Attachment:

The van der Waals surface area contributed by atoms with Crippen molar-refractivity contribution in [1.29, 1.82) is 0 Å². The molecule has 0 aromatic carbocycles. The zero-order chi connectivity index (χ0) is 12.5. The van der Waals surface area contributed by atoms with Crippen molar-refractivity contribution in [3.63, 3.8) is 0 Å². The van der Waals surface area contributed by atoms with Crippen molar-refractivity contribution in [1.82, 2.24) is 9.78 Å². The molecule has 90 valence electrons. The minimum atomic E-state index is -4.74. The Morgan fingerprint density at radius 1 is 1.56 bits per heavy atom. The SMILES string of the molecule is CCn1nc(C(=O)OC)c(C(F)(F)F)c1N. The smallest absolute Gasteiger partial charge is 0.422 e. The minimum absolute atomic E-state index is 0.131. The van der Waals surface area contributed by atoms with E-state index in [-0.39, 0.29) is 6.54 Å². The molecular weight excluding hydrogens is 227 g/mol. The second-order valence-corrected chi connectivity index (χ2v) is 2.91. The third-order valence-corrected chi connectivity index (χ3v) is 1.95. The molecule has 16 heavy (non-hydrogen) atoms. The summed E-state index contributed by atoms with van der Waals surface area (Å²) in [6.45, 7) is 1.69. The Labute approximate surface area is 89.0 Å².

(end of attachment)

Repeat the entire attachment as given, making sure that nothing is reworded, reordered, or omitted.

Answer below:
The van der Waals surface area contributed by atoms with Crippen molar-refractivity contribution in [1.29, 1.82) is 0 Å². The molecule has 0 aromatic carbocycles. The zero-order chi connectivity index (χ0) is 12.5. The van der Waals surface area contributed by atoms with Crippen molar-refractivity contribution in [3.63, 3.8) is 0 Å². The van der Waals surface area contributed by atoms with Crippen molar-refractivity contribution in [1.82, 2.24) is 9.78 Å². The molecule has 90 valence electrons. The minimum atomic E-state index is -4.74. The Morgan fingerprint density at radius 1 is 1.56 bits per heavy atom. The SMILES string of the molecule is CCn1nc(C(=O)OC)c(C(F)(F)F)c1N. The smallest absolute Gasteiger partial charge is 0.422 e. The minimum absolute atomic E-state index is 0.131. The van der Waals surface area contributed by atoms with E-state index in [-0.39, 0.29) is 6.54 Å². The molecular weight excluding hydrogens is 227 g/mol. The second-order valence-corrected chi connectivity index (χ2v) is 2.91. The third-order valence-corrected chi connectivity index (χ3v) is 1.95. The molecule has 16 heavy (non-hydrogen) atoms. The summed E-state index contributed by atoms with van der Waals surface area (Å²) in [6.45, 7) is 1.69. The Labute approximate surface area is 89.0 Å².